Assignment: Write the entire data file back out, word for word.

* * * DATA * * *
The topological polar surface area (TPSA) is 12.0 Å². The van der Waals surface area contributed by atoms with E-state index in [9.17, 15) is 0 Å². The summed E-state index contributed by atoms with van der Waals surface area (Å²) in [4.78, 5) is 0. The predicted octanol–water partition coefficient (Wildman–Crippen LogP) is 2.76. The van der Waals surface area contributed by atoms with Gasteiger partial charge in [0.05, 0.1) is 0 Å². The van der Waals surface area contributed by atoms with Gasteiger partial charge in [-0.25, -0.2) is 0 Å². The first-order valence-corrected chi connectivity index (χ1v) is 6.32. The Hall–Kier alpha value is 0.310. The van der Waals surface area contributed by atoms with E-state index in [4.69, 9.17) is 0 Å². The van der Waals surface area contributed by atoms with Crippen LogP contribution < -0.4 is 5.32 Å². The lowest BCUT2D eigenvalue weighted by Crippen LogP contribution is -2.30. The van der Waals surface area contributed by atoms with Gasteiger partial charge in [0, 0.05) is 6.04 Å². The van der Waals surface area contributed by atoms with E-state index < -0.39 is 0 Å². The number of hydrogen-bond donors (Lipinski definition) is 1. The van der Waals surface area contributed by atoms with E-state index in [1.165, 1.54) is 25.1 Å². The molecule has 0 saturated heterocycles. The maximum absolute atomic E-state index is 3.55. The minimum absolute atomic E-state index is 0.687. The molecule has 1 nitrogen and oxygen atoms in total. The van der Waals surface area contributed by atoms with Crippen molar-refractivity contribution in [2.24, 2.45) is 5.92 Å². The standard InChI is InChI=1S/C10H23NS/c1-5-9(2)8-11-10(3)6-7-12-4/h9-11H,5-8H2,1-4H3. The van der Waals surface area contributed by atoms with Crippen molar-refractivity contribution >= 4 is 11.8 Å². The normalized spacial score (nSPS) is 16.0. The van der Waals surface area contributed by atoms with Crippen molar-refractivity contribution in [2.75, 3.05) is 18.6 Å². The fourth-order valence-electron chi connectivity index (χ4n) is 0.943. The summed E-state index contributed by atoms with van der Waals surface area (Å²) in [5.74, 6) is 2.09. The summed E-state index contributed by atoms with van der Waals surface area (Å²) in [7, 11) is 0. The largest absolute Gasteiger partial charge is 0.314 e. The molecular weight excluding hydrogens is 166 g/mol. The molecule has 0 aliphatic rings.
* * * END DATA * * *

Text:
The topological polar surface area (TPSA) is 12.0 Å². The van der Waals surface area contributed by atoms with E-state index in [9.17, 15) is 0 Å². The summed E-state index contributed by atoms with van der Waals surface area (Å²) in [4.78, 5) is 0. The predicted octanol–water partition coefficient (Wildman–Crippen LogP) is 2.76. The van der Waals surface area contributed by atoms with Gasteiger partial charge in [0.05, 0.1) is 0 Å². The van der Waals surface area contributed by atoms with Gasteiger partial charge in [-0.25, -0.2) is 0 Å². The first-order valence-corrected chi connectivity index (χ1v) is 6.32. The Hall–Kier alpha value is 0.310. The van der Waals surface area contributed by atoms with E-state index in [4.69, 9.17) is 0 Å². The van der Waals surface area contributed by atoms with Crippen LogP contribution < -0.4 is 5.32 Å². The lowest BCUT2D eigenvalue weighted by Crippen LogP contribution is -2.30. The van der Waals surface area contributed by atoms with Gasteiger partial charge in [0, 0.05) is 6.04 Å². The van der Waals surface area contributed by atoms with E-state index < -0.39 is 0 Å². The number of hydrogen-bond donors (Lipinski definition) is 1. The van der Waals surface area contributed by atoms with E-state index in [1.165, 1.54) is 25.1 Å². The molecule has 0 saturated heterocycles. The maximum absolute atomic E-state index is 3.55. The minimum absolute atomic E-state index is 0.687. The molecule has 1 nitrogen and oxygen atoms in total. The van der Waals surface area contributed by atoms with Crippen molar-refractivity contribution in [2.24, 2.45) is 5.92 Å². The standard InChI is InChI=1S/C10H23NS/c1-5-9(2)8-11-10(3)6-7-12-4/h9-11H,5-8H2,1-4H3. The van der Waals surface area contributed by atoms with Crippen molar-refractivity contribution >= 4 is 11.8 Å². The normalized spacial score (nSPS) is 16.0. The van der Waals surface area contributed by atoms with Crippen molar-refractivity contribution in [2.75, 3.05) is 18.6 Å². The fourth-order valence-electron chi connectivity index (χ4n) is 0.943. The summed E-state index contributed by atoms with van der Waals surface area (Å²) in [5.74, 6) is 2.09. The summed E-state index contributed by atoms with van der Waals surface area (Å²) in [7, 11) is 0. The largest absolute Gasteiger partial charge is 0.314 e. The molecular weight excluding hydrogens is 166 g/mol. The molecule has 0 aliphatic rings.